Northern Ireland car smoke ban 'lagging'

Northern Ireland car smoke ban 'lagging'

Motorists across Northern Ireland are unlikely to see an in-car smoking ban before at least next May, the Cancer Focus charity claims.

It says the current administration has confirmed it will not hit its original deadline for the proposed ban before May 5's Assembly election.

The proposed legislation relates to people smoking when children are in the car, in a bid to reduce the damage caused by second-hand smoke. It would apply to any smokers in the vehicle, whether the driver or passenger.

Northern Ireland lags behind other parts of the British Isles.

Wales and England are introducing the sanction this October , the Republic of Ireland introduced the ban last year, while Scottish MPs are currently considering escalating their position.

Northern Ireland's efforts have been hampered through prioritising separate tobacco control steps, according to the cancer lobby organisation. But Stormont-based Irish assembly health officials believe an autumn deadline is still achievable.

Roisin Foster, chief executive of Northern Ireland's Cancer Focus calls it especially "disappointing" that the country's Executive looks likely to miss the chance to pass the law in its lifetime.

Other neighbouring countries' progress in pushing legislation through has magnified this disappointment, she added.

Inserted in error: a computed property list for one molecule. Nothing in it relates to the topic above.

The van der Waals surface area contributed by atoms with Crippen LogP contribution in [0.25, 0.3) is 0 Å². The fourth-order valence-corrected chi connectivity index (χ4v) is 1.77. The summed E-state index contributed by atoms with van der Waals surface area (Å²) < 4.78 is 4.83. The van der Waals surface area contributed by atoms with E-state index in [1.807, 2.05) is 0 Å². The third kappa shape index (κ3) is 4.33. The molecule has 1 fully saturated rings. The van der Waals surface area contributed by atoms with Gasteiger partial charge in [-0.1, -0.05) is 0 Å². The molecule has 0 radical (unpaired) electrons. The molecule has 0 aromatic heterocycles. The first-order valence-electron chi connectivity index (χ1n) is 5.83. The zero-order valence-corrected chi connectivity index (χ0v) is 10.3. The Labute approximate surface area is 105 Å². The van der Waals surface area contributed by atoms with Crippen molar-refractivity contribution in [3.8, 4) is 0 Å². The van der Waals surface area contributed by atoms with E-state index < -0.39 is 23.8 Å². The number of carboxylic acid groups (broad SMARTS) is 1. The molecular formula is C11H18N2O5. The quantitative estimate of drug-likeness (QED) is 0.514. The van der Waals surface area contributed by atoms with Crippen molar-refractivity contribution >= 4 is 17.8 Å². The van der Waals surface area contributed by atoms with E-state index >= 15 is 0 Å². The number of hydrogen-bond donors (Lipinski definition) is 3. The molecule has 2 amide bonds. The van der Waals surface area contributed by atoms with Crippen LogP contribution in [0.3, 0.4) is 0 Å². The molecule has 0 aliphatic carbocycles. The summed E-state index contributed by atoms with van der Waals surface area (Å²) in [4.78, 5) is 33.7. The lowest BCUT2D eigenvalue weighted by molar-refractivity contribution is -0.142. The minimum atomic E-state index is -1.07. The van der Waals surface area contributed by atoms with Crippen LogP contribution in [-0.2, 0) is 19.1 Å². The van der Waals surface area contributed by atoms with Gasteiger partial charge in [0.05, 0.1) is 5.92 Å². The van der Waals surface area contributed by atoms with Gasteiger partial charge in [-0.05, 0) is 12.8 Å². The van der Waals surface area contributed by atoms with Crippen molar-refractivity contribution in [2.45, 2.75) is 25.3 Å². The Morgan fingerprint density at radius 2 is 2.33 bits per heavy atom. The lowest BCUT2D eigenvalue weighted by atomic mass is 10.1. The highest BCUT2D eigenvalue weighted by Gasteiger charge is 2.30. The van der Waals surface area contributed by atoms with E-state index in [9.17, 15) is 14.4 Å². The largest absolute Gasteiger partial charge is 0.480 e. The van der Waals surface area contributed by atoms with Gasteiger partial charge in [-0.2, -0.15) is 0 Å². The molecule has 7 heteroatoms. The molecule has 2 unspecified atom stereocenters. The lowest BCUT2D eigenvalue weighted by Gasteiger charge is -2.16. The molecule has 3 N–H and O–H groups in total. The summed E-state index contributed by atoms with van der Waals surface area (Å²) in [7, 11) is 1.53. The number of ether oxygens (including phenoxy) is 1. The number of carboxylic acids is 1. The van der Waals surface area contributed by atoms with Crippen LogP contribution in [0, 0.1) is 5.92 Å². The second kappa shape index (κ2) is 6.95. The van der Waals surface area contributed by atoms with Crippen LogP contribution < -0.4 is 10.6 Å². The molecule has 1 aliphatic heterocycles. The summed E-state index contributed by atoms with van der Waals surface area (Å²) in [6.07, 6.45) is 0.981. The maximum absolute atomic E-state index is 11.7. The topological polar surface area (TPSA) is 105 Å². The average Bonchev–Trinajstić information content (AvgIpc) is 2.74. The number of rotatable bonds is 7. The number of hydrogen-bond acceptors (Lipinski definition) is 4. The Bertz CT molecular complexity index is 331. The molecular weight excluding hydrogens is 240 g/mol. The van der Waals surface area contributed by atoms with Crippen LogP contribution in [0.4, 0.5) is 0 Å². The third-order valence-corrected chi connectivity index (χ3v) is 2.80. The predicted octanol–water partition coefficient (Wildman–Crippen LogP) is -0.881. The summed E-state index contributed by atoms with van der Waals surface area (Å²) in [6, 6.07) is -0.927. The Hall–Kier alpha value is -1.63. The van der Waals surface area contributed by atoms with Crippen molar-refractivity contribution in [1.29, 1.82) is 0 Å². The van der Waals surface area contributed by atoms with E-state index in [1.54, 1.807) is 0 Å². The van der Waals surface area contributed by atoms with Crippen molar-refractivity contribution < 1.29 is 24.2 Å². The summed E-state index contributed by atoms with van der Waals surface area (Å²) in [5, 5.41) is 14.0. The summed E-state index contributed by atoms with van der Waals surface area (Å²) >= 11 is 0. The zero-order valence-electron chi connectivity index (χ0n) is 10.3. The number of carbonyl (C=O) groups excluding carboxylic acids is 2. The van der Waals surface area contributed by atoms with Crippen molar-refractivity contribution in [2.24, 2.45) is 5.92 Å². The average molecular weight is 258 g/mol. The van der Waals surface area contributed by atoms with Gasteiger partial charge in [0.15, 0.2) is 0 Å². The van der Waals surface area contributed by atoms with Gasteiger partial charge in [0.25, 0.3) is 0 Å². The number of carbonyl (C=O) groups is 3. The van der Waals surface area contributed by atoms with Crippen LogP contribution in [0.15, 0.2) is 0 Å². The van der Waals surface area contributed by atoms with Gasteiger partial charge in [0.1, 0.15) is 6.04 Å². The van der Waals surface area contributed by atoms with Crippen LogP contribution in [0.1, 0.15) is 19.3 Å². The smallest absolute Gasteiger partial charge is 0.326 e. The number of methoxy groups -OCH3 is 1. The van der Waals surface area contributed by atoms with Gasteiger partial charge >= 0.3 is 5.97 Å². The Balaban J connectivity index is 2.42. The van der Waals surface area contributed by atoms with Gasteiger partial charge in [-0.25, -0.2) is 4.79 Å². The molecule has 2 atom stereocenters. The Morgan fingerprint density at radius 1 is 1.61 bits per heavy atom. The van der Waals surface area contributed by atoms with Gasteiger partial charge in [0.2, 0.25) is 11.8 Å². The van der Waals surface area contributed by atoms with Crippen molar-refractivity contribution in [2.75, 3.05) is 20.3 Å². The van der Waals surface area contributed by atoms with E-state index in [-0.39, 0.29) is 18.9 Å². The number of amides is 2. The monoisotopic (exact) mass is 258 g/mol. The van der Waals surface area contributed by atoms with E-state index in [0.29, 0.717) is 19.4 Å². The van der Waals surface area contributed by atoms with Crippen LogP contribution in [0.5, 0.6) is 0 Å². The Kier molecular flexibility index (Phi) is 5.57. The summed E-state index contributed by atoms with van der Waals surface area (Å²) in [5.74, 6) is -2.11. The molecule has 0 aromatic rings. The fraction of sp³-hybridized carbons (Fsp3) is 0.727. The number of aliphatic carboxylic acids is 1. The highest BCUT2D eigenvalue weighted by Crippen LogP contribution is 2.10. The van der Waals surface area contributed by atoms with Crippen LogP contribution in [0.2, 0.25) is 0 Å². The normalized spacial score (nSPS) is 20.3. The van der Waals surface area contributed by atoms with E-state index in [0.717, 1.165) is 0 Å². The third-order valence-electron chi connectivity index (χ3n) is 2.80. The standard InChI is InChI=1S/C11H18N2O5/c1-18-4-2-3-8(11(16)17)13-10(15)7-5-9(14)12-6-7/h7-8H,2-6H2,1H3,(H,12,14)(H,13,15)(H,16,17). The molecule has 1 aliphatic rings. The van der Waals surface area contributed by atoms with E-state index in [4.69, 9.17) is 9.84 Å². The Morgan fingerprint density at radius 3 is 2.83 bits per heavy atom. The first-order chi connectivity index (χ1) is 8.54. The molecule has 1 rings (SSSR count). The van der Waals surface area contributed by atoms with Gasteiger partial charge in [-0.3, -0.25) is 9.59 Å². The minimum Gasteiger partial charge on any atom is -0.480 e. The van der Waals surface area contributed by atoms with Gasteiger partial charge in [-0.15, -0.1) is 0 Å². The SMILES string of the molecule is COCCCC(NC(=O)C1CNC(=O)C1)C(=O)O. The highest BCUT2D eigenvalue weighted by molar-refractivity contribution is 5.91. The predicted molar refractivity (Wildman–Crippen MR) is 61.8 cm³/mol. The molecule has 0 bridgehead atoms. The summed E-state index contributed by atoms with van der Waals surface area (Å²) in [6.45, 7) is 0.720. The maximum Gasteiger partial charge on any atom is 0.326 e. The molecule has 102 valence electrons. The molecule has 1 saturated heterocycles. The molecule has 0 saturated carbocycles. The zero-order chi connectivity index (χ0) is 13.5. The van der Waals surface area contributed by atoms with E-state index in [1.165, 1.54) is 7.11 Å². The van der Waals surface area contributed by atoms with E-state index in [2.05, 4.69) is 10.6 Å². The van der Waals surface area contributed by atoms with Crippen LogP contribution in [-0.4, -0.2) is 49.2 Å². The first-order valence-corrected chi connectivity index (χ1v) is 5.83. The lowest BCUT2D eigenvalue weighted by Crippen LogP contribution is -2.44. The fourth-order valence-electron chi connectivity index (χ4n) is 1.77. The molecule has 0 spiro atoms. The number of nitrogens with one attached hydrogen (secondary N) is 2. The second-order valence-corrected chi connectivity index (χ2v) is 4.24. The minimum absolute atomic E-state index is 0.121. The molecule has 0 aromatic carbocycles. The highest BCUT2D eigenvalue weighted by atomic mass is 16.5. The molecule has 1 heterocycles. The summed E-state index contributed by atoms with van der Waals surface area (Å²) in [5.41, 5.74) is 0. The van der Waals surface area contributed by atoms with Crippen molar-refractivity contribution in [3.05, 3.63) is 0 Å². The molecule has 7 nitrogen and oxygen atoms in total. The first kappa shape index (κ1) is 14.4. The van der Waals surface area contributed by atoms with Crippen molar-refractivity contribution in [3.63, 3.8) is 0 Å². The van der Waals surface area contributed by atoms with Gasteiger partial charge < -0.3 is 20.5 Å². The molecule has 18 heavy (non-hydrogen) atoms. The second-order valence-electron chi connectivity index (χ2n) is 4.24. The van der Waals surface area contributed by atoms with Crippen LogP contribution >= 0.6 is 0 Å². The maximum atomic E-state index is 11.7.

Simon Hamilton, Health Minister, says the hoped-for in-car smoking ban will not be passed by the current Assembly, according to Cancer Focus.

But The Department of Health, Social Services and Public Safety (DHSSPS) says the Health (Miscellaneous Provisions) Bill's draft is likely to be launched during October.

A department spokesperson says there is still time for the in-car smoking ban to feature in that Bill.

Safeguarding people, especially youngsters and children, from second-hand smoke's effects remains an important feature of the DHSSPS's 10-year plan for tobacco control, the spokesperson added.

Westminster is due to include Northern Ireland's cigarette outlets in part of plans to launch plain tobacco product packaging legislation in 2016.

Under the Westminster in-car smoking ban plans, drivers and passengers alike will be fined £50 if they are caught lighting up with minors aboard.

Copyright Press Association 2015